Chapter

This chapter examines the history of the chthonic legal tradition. Chthonic law is inextricably interwoven with all the beliefs of chthonic and indigenous peoples and is inevitably, and profoundly, infused with all those other beliefs. Chthonic law cannot be understood without understanding other things. There is no separation of law and morals, no separation of law and anything else.

Chapter

This chapter examines the history of the talmudic legal tradition. Talmudic law is rooted in the word of God as revealed to Moses, now found in the first five books of the Hebrew Bible (constituting the Pentateuch — Genesis, Exodus, Leviticus, Numbers, and Deuteronomy). These first five books of what the Christian world knows as the Old Testament constitute the Torah.

Chapter

2. Constitutional Nature  

A Federation of States

This chapter discusses the nature of the European Union, presenting two opposing ‘federal’ traditions that have been competing with each other over the past 200 years. It begins by introducing the US federal tradition, which has historically understood a Union of States as a third form of political organization between international and national law. The chapter then moves to the newer German federal tradition. Insisting on the indivisibility of sovereignty, this second tradition ultimately led to the following conceptual distinction: a ‘Union of States’ is either an international organization—like the United Nations—or a nation State—like Germany or the United Kingdom. Finally, the chapter applies both theories to the European Union. From the perspective of the older US tradition, the European Union can be seen as a Federation of States. The German tradition, by contrast, reduces it to a (special) international organization. Which is the better theory here? If legal theories are meant to explain legal practice, one sees that the second theory—insisting on the idea of State sovereignty—runs into serious explanatory difficulties and should consequently be discarded. The European Union is indeed best understood as a ‘Federation of States’.

Chapter

2. Constitutional Nature  

A Federation of States

This chapter discusses the nature of the European Union, presenting two—opposing—‘federal’ traditions that have been competing with each other over the past 200 years. It begins by introducing the US federal tradition, which has historically understood a Union of States as a third form of political organization between international and national law. The chapter then moves to the newer German federal tradition. Insisting on the indivisibility of sovereignty, this second tradition ultimately led to the following conceptual distinction: a ‘Union of States’ is either an international organization—like the United Nations—or a nation State—like Germany or the United Kingdom. Finally, the chapter applies both theories to the European Union. From the perspective of the older US tradition, the European Union can be seen as a Federation of States. The German tradition, by contrast, reduces it to a (special) international organization. Which is the better theory here? If legal theories are meant to explain legal practice, one sees that the second theory—insisting on the idea of State sovereignty—runs into serious explanatory difficulties and should consequently be discarded. The European Union is indeed best understood as a ‘Federation of States’.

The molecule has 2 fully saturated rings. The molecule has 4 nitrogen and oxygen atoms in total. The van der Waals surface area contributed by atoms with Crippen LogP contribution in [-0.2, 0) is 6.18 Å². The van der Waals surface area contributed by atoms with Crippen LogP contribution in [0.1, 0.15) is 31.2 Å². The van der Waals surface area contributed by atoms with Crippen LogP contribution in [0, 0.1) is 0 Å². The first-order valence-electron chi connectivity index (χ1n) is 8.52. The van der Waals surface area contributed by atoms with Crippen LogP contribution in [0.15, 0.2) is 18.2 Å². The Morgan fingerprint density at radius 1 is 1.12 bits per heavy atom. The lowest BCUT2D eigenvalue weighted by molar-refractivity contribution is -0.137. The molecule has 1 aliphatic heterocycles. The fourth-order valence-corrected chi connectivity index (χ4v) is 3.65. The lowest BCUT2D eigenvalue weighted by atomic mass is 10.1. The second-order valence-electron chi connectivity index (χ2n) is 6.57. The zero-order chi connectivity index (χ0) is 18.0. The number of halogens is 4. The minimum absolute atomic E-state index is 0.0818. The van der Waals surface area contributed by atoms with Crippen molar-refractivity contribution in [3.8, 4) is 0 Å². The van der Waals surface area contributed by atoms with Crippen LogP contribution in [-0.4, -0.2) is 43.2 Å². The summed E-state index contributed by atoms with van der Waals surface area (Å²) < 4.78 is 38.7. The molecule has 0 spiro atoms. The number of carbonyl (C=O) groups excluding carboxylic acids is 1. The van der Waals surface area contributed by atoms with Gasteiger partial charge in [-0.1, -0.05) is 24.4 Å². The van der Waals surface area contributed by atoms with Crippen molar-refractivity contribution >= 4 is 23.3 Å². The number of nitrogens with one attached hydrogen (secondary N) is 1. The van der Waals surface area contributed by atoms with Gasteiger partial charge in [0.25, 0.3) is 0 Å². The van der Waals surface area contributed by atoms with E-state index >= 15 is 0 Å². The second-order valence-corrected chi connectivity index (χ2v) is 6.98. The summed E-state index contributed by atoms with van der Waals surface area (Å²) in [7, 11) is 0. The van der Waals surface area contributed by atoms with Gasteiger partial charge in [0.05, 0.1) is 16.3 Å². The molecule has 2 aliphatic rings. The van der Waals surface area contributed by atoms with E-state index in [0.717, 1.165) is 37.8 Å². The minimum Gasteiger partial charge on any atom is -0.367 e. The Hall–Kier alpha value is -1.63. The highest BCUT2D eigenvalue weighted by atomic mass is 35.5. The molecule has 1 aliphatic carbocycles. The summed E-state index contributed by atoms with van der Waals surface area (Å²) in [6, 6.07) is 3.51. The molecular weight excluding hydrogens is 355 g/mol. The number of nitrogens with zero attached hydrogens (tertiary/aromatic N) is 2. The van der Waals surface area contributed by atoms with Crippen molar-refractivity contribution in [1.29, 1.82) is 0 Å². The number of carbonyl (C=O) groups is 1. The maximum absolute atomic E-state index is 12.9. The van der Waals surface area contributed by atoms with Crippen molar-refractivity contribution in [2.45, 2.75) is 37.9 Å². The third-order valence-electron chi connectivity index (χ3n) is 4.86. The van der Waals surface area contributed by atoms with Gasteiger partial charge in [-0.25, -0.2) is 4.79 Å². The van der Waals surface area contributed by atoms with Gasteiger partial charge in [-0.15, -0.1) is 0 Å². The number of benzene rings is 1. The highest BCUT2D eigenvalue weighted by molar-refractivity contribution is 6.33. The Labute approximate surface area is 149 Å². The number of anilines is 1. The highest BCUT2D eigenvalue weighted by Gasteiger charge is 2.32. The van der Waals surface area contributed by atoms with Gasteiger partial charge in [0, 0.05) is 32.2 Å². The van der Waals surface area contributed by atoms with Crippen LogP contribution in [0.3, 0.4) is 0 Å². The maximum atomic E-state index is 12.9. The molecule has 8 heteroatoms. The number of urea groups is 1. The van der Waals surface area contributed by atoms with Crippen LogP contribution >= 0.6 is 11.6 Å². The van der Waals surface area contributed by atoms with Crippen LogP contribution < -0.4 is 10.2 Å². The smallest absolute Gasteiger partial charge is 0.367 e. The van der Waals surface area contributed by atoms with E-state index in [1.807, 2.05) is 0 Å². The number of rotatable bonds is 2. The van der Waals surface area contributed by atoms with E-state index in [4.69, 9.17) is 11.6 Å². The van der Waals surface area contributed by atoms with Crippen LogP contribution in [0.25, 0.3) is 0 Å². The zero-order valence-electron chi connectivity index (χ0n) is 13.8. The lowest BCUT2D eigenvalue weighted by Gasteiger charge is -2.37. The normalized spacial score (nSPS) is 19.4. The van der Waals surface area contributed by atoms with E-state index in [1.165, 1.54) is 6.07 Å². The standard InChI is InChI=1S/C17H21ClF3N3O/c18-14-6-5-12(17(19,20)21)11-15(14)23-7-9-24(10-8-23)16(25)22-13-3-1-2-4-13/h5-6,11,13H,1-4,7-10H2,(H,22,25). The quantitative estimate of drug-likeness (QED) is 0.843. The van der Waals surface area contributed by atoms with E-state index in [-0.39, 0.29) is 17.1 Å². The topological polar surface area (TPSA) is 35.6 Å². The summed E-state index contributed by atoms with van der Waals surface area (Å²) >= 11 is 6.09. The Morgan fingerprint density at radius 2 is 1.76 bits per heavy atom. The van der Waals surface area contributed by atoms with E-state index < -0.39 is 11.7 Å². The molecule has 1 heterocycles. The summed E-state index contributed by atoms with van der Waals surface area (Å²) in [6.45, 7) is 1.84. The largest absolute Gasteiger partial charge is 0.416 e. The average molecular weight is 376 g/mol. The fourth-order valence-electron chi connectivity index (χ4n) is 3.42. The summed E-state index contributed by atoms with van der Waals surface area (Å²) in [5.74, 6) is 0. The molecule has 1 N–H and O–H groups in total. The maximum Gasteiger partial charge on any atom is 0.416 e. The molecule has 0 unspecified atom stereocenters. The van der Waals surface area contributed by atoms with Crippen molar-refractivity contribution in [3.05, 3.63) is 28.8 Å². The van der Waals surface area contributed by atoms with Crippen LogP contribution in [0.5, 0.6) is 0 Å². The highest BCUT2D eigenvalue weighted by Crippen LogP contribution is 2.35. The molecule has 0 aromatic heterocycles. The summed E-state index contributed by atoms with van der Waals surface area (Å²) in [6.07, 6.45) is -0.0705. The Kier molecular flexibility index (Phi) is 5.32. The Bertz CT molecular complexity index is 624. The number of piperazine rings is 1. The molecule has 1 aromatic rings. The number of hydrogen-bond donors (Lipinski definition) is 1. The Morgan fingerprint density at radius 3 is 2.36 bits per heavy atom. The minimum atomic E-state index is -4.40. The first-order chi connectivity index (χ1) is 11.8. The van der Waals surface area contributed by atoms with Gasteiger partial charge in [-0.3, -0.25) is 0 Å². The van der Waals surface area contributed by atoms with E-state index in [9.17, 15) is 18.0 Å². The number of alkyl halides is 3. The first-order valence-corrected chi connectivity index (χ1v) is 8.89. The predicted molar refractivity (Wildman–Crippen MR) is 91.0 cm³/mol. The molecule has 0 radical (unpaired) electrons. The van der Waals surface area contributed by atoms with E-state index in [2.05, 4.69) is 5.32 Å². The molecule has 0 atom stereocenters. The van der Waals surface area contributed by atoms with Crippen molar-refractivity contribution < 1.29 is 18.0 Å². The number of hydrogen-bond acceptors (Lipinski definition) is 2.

Chapter

The chapter outlines the development of modern police institutions around the world from the eighteenth century until the early twentieth. The discussion unfolds under five headings. The first is policing in Europe prior to the French Revolution and in the wake of the Napoleonic Empire. Next the evolution of the police under the common law in England up to the early nineteenth century is discussed. The third heading concerns the independent evolution of policing in the USA from independence to the First World War. European colonial and imperial police are the fourth consideration. Lastly, efforts to build modern police institutions in Iran, Japan, China, and Russia are considered. The chapter discusses a number of recognizable models for thinking about the politics of the police. It also considers contemporary concerns about the relationship between democratic and totalitarian policing, high and low policing, between police force and service.

Chapter